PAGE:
And the Astana International Financial Centre (AIFC) is set to play a role well beyond Kazakhstan’s borders, to become a gateway for international investors to the whole region. Thanks to the English common law regime, independent Court and Arbitration, and best international management practices introduced at AIFC, we offer familiarity and comfort for international investors. We open Central Eurasia as an investment destination for global business and contribute to the region’s economy and integration in the global supply chains.
Turning to another massive economic initiative, the Belt and Road Initiative, some researchers state that China is already localizing some of its operations in Central Asia that may result in higher value-added production. Chinese companies invest in local skills and talents and increase local purchases. How can the government of Kazakhstan complement this effort? Are there any government programs that aim at the creation of new skills adapted to the BRI needs? On the other hand, if the BRI is emphasizing transit opportunities only with insufficient localization how can the government of Kazakhstan turn it into bigger advantages for its broad economy?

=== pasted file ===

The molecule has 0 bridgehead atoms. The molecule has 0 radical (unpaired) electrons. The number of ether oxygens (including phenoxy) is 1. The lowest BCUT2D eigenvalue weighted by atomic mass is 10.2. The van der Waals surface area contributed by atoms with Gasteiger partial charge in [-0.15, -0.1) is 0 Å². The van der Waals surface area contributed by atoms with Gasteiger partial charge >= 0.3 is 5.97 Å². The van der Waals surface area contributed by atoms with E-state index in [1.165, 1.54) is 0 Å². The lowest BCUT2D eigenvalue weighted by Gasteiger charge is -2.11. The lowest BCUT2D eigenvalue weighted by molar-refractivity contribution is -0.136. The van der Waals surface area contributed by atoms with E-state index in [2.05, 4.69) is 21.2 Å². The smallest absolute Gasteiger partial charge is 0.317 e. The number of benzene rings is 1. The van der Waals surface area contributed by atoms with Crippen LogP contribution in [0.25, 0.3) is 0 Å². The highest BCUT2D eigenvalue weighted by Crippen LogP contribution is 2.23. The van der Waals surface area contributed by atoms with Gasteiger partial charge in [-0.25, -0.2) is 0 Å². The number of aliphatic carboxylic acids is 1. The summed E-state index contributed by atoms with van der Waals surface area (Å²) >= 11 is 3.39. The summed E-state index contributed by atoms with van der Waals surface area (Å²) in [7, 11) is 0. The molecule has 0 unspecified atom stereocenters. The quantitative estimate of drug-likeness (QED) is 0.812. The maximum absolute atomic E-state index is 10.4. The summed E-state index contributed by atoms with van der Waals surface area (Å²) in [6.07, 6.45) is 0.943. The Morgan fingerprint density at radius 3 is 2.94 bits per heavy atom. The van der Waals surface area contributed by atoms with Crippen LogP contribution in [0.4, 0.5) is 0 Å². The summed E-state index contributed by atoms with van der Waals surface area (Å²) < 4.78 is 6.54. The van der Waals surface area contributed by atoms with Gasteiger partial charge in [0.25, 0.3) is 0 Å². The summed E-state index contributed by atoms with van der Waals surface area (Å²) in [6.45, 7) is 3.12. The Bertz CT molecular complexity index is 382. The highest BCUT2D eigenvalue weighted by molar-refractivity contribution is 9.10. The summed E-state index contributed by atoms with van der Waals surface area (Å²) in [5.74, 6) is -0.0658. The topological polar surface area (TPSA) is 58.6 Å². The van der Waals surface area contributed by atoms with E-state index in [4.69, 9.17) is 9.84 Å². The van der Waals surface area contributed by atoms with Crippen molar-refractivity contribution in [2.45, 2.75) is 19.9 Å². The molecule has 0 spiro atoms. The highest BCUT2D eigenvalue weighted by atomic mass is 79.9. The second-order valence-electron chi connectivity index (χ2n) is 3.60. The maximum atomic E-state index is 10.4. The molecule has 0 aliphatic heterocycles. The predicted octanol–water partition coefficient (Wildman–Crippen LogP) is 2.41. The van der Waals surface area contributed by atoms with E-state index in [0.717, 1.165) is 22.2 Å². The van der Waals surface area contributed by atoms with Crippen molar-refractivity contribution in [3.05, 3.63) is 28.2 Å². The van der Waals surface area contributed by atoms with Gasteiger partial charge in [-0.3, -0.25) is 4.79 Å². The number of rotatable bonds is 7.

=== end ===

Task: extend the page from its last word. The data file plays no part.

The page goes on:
It is important to remember that the BRI is a living and growing initiative and is bound to undergo changes over time, including the level of localization or demand for specific skills. We try to focus on the more permanent elements of this initiative relevant to Kazakhstan. Most importantly, Kazakhstan enjoys a uniquely advantageous geographic position. More than two-thirds of land transit between China and Western Europe takes place through our territory. And in just ten years, the volume of this transit has increased more than nine-fold.